Anonymous More than 1 year ago
This book made me so mad, but in a good way. I resented the characters' actions, but that made me realize how easily I connected to the story. Looking at the world from an outsider's point of view makes you view life from a new perspective.
Anonymous More than 1 year ago
I was looking for a book to read and i thought this sounded good. First i got the sample and i was hooked just from that so i bought the book. This is the first book i read by this author and i really liked it. I had a hard time putting it down as i wanted to see what happened. This is the first book in a while that i actually started reading and finished the whole book. This said it was for teens but i am in my late 40's and i really enjoyed reading this and it was a fast read.
Anonymous More than 1 year ago
I thoroughly enjoyed the first few chapters, but then I lost interest. I gave it another shot, but it lost much of its appeal for me. I did read through to the end, and that was where I really felt there was a hurried-up ending. Duncan's role in the tragedy was minor. Tim's story interested me the most, and of course Vanessa's role. I had a real connection with them. However, I didn't feel their story had a proper ending. To end the story on Duncan, to me, was a mistake. I was not invested in him. Overall, I give The Tragedy Paper a C+.
Rosie3 More than 1 year ago
I enjoyed this book. It was well-written and nicely paced. I liked the two narrator approach. Tim and Duncan were engaging and interesting characters.  The boarding school details were spot-on. Nicely done. I look forward to the next book by Elizabeth Laban. 
BethanyL More than 1 year ago
This book surprised me. I didn’t really have any expectations for it when I picked it up, and you know, sometimes that’s the best way to approach a book. Since I didn’t have crazy high expectations, or really even know what the book was going to be about, I was pleasantly surprised to be immediately drawn into the story, which is a sort of two-prong mystery that unfolds for the audience. I say “two-prong” because there are two timelines—one of them is being told to the main character, Duncan, who receives recordings of the story of Tim and Vanessa, two seniors from the previous year, narrated by Tim. What makes this interesting is that Duncan knows how the story ends, but the audience doesn’t. However, what Duncan doesn’t know is that the story Tim is telling will reveal nuances about his current life at Irving, inform his conceptions of the events of the past year, and , ultimately, that what he is listening to will impact his big senior project, the tragedy paper. I love how the story unfolds—it’s a slow build that culminates in a story that has both the characters and the audience trying to determine exactly what a tragedy is, and who the tragic characters really are. But! It’s not all tragic tragedy in this book—it’s set at a boarding school (and we all know how I can’t resist a good boarding school book) AND the boarding school is located not far from where I live, so there were several references both to the town I currently live in (YONKERS! As Tim points out, “It rhymes with bonkers.” That’s actually part of the reason I moved here. No lie.) and the towns surrounding me, which was a fun perk. Overall, this book is an intriguing, mysterious story of loneliness, heartbreak, and how you can learn from others’ mistakes. But more than that, it’s about the stress of being a senior, trying to balance school with fun and not thinking too-too much about the looming future and what college will bring. If you’re looking for a melancholy, slow burn of a story with a preppy, boarding school setting (with maps of the school as the endpapers!), then definitely check out The Tragedy Paper.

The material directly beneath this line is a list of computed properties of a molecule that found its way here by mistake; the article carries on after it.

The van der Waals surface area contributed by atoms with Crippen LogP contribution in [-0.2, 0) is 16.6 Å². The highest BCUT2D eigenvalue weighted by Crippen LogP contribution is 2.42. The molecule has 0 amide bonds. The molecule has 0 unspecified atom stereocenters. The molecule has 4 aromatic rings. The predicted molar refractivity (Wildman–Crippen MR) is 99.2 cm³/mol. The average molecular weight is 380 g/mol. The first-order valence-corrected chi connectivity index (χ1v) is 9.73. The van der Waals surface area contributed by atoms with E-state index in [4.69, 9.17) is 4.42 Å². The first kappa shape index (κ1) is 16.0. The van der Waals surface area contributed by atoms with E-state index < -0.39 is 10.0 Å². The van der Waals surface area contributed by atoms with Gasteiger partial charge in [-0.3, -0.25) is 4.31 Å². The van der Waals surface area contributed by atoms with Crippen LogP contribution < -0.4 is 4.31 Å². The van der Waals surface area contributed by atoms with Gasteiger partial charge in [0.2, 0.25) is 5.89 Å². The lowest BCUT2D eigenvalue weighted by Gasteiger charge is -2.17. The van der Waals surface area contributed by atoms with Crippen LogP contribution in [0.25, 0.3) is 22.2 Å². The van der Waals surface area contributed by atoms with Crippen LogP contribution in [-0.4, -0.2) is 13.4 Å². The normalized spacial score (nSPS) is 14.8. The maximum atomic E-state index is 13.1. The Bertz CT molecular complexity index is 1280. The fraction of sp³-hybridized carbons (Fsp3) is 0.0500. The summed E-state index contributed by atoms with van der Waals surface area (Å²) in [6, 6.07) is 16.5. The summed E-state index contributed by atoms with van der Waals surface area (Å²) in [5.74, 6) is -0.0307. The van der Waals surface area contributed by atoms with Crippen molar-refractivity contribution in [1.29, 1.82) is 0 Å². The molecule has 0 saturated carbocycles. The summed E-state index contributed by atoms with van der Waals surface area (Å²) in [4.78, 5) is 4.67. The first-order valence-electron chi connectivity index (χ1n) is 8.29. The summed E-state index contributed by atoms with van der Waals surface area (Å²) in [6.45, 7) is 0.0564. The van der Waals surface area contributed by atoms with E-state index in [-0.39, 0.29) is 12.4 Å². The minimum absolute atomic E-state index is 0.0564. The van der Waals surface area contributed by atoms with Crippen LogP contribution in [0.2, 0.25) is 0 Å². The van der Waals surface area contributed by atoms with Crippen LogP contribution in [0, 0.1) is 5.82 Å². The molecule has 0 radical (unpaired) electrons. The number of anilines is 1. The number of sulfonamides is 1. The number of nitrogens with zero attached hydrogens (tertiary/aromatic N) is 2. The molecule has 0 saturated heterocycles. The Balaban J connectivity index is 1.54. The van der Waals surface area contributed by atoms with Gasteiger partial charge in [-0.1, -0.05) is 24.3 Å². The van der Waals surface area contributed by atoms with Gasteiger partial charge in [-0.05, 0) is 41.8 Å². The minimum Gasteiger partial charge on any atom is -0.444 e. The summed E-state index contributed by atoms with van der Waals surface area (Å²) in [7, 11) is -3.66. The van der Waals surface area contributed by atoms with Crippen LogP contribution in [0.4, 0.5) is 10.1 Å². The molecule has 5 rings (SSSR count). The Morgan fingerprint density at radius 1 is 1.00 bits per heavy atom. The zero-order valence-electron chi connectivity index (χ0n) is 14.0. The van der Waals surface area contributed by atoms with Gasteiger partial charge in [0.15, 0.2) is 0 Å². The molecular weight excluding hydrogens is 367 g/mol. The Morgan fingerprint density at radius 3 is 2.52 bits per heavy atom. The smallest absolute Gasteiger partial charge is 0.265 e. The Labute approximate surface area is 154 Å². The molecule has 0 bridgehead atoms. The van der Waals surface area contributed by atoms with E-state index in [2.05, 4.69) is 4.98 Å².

InkandPage More than 1 year ago